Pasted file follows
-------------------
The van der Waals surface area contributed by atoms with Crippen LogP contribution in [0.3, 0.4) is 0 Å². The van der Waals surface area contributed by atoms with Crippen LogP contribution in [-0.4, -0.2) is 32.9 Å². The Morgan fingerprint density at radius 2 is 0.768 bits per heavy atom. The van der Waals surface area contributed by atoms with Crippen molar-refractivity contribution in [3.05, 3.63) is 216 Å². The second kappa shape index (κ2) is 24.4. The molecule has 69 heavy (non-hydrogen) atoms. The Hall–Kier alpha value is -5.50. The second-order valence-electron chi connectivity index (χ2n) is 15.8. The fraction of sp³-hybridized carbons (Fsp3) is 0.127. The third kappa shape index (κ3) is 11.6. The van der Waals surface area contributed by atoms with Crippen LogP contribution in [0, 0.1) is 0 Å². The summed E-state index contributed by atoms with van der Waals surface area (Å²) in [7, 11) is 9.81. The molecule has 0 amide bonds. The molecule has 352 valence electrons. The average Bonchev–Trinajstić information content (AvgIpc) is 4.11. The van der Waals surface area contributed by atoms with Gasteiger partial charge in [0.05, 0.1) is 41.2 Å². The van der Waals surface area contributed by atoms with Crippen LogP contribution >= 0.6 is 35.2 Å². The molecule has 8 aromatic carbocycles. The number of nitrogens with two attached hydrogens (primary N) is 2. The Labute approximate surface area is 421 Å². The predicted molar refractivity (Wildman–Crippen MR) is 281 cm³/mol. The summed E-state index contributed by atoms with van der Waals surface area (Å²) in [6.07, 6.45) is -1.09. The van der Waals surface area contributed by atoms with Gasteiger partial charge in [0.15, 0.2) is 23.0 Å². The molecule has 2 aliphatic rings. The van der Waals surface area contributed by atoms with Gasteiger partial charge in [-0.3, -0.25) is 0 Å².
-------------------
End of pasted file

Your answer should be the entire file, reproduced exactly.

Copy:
The van der Waals surface area contributed by atoms with Crippen LogP contribution in [0.3, 0.4) is 0 Å². The van der Waals surface area contributed by atoms with Crippen LogP contribution in [-0.4, -0.2) is 32.9 Å². The Morgan fingerprint density at radius 2 is 0.768 bits per heavy atom. The van der Waals surface area contributed by atoms with Crippen molar-refractivity contribution in [3.05, 3.63) is 216 Å². The second kappa shape index (κ2) is 24.4. The molecule has 69 heavy (non-hydrogen) atoms. The Hall–Kier alpha value is -5.50. The second-order valence-electron chi connectivity index (χ2n) is 15.8. The fraction of sp³-hybridized carbons (Fsp3) is 0.127. The third kappa shape index (κ3) is 11.6. The van der Waals surface area contributed by atoms with Crippen LogP contribution in [0, 0.1) is 0 Å². The summed E-state index contributed by atoms with van der Waals surface area (Å²) in [7, 11) is 9.81. The molecule has 0 amide bonds. The molecule has 352 valence electrons. The average Bonchev–Trinajstić information content (AvgIpc) is 4.11. The van der Waals surface area contributed by atoms with Gasteiger partial charge in [0.05, 0.1) is 41.2 Å². The van der Waals surface area contributed by atoms with Crippen LogP contribution >= 0.6 is 35.2 Å². The molecule has 8 aromatic carbocycles. The number of nitrogens with two attached hydrogens (primary N) is 2. The Labute approximate surface area is 421 Å². The predicted molar refractivity (Wildman–Crippen MR) is 281 cm³/mol. The summed E-state index contributed by atoms with van der Waals surface area (Å²) in [6.07, 6.45) is -1.09. The van der Waals surface area contributed by atoms with Gasteiger partial charge in [0.15, 0.2) is 23.0 Å². The molecule has 2 aliphatic rings. The van der Waals surface area contributed by atoms with Gasteiger partial charge in [-0.3, -0.25) is 0 Å².